The next section cherry-picked and out-of-context statements from the Congressional Budget Office about the costs implications of the health bill – federal spending will go up, the deficit will increase, some will lose their private coverage, and employers and small businesses will face higher taxes. Absent were quotes from the same office that noted that costs to individuals would go down, and that more people would be covered.

Another Murkowski graph takes issue with the estimate that 47 million Americans are uninsured. It grants that only 12 million of that 47 million cannot afford it. It claims that 6 million are eligible for a company sponsored plan, but haven’t purchased it (could it be that they too can’t afford it?), some 9 of those 47 million make over $75K/year (and implies that they can afford it, but are choosing not to?). Nearly 10 of the 47 million are already eligible for a government sponsored plan, but haven’t enrolled. Another 9 million are not citizens and may or may not be eligible. Of course, the implication is that these are illegals, but there are millions of legal aliens in the country that are entitled to receive services – think students, guest workers, refugees, legal immigrants and family members of citizens that have legally entered the country. This became an opening for the xenophobes in the audience and sure enough a person announced that the health bill covers illegals

Despite the very plain and clear language of the bill: Nothing in this bill shall allow federal payments for affordability credits on behalf of individuals who are not lawfully present in the US, Lisa agreed with the man who spoke. Lisa also completely ignored that current law already prohibits illegals from participating in government sponsored health programs. But Lisa chose to stir the crowd up and play into the fears and paranoia that so define too many of the residents of the Kenai.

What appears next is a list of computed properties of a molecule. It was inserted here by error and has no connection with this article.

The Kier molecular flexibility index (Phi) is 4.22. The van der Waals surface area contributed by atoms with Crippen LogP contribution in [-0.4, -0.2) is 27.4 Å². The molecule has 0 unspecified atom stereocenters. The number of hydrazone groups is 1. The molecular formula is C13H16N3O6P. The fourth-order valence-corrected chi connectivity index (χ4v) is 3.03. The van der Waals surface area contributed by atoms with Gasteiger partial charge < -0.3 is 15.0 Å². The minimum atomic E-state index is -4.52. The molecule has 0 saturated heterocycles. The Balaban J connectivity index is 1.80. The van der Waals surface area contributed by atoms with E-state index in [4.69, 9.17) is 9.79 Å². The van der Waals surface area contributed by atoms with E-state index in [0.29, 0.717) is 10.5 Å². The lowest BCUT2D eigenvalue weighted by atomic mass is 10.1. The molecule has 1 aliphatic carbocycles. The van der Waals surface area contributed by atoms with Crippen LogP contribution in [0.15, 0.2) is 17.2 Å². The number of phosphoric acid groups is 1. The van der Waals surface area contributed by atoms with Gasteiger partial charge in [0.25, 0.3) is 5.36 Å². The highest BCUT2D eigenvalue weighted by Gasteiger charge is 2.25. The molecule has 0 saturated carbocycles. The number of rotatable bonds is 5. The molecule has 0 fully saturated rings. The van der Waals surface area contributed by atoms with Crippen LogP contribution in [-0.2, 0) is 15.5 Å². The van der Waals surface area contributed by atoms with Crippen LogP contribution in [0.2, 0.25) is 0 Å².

As Murkowski answered questions, it removed any doubt that her mission, and the mission of republicans is to sabotage health reform. She kept saying that Obama was ramming this bill down our throats by insisting that we move forward with the bill this summer and fall. One attendee did point out that we’ve been trying to reform health care since Truman was president, so it really wasn’t like all of a sudden. Lisa owned up to the fact that unless some sort of deadline was put forth, probably nothing at all would be done –but that still didn’t change her tone or language.

Two of the random people chosen to ask questions told Lisa about their personal problems with the current system. One lady, a victim of a stroke, noted how difficult it was to see a new doctor as so many will no longer accept new medicare patients. She asked Lisa what she could do a she is not able to receive treatments for her condition. Lisa couldn’t/didn’t offer her any advice, but used the opportunity to deride Medicare and warn that this was in store for everyone if we went with the current bill. The other lady, a young mother, said that both she and her husband worked, but didn’t have health insurance. One of her children had severe allergies and that her family simply could not afford the medication. She spoke of the humiliation of being asked about payment before her child could be seen as she was holding her barely breathing kid. She asked Murkowski what she could do. Again, no actual answer from Murkowski. It took another person from the audience to stand up and tell the mother to see her after the meeting to let her know of the specific services available in the community.